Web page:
----- Original Message -----
From: "Karl Miller" <[log in to unmask]>
> As I continue researching alternatives to MARC, I came across an article
> from the 7 August 2005 NY Times. I quote a portion of it below.
> While I realize that the 1.9 Million catalog entries for recordings in
> not limited to individual song titles, and that the points of access are
> limited in the commercial databases, when I read this quote below, it did
> give me food for thought...perhaps comparing apples and oranges (pun
> "If it comes to that, they'll find
> that a lot has changed in the online music business since Apple
> opened its wildly successful buck-a-song iTunes Music
> Store in 2003. In that time, Apple's catalog has grown
> from 200,000 songs to nearly 1.5 million, Apple has
> sold half a billion songs and it has been joined by
> similar stores run by Microsoft, Yahoo, Sony, Real
> Networks, MusicMatch, Dell and even Wal-Mart."
> My guess is that people are able to find what they want, and it took
> the for-profit sector less than 2 years to create a database of 1.5
> million records, when it has taken OCLC 40 years to create a database of
> 1.9 million catalog records for sound recordings. I wonder, what am I
> missing in this comparison...besides the fact that I would guess the
> labels are supplying their own information, information which is created
> digitally (40 years ago I would wager all record companies
> were probably using typewriters), hence a great deal of information in the
> early years did not exist in any digital form, hence the time required to
> enter that information, which would require more time to get information
> in the database...yet the information created by the
> companies these days could possibly be shared by OCLC/RLIN or whatever, a
> notion which several have suggested is not viable...that the information
> in the commerical databases is not subject to authority control...etc.
> Further, iTunes is not describing an object...
> However, I would assume people are able to find what they want.
> What else am I missing in my admittedly flawed, but for me (and I hope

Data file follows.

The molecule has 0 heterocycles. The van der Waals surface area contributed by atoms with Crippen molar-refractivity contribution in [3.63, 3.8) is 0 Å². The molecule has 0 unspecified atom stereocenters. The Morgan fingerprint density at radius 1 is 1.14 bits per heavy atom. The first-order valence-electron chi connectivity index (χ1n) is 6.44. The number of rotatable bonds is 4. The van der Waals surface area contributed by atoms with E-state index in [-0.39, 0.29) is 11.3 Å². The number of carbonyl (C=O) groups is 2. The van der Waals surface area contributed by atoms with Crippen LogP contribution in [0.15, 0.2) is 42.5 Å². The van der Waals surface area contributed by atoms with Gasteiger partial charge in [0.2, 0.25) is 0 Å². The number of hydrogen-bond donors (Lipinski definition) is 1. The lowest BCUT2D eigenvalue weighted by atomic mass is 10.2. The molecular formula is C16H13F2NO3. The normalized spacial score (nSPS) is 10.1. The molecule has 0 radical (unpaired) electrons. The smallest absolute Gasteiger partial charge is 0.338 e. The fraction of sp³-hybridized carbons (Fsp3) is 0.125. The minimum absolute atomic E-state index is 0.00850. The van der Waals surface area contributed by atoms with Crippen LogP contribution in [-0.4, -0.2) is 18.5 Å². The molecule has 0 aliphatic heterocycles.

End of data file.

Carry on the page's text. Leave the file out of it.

> others), thought provoking comparison?
> Thoughts on the subject are most welcome.
Well, I started cataloguing my collection of 78\s...now up to 33,000
(give or take)...in handwriting, in spiral-bound notebooks. About
30 years ago, I changed my method to hand-typed 3x5 cards (of which
I have about 20,000)...and quickly discovered the impracticability
of the method, since ALL the cards had to be resorted for a search
by title, artist, matrix number, usw. I actually typed up about
10,000 Artist Cards!
Then, in 1989, I discovered dBASE III+ and created the beginnings
of a digital database (which covered about 1500 records, since I
didn't have the time to re-enter data!). Currently, I'm using MS
Access, and have about 300 phonorecords entered in a 3-level
relational database, which allows tracking of tracks, sides and
(phono)records. Someday, if I live long enough, I'll complete
the task of data entry!
The problem with most library-based cataloguing applications is
that they have been designed with books in mind...so the cataloguing
of phonorecords becomes an exercise in "how to catalog apples in an
application designed for oranges!"
My own Access-based application is probably more complex than most
collections would need, since it was designed with discography in mind.
Also, note that a VERY simplified database, created in a fixed-length-
text format, can be downloaded from the 78Label subsection of the 78Online
web site. This was assembled by Steven Abrams, and is known as "The C8T
files." It contains data on about 300,000 78's, and has a Matrix
section as well. The format used on the above site allows search, but
not browsing, of the database. It also contains any number of errors
and erroneous entries...but it is the best we have at this point!
Finally, any mention of digital cataloguing brings up the history
of the Rigler-Deutsch Index, or RDI...which fell afoul of the
problems created by using help not knowledgeable or experienced
in the field of discography!
Steven C. Barr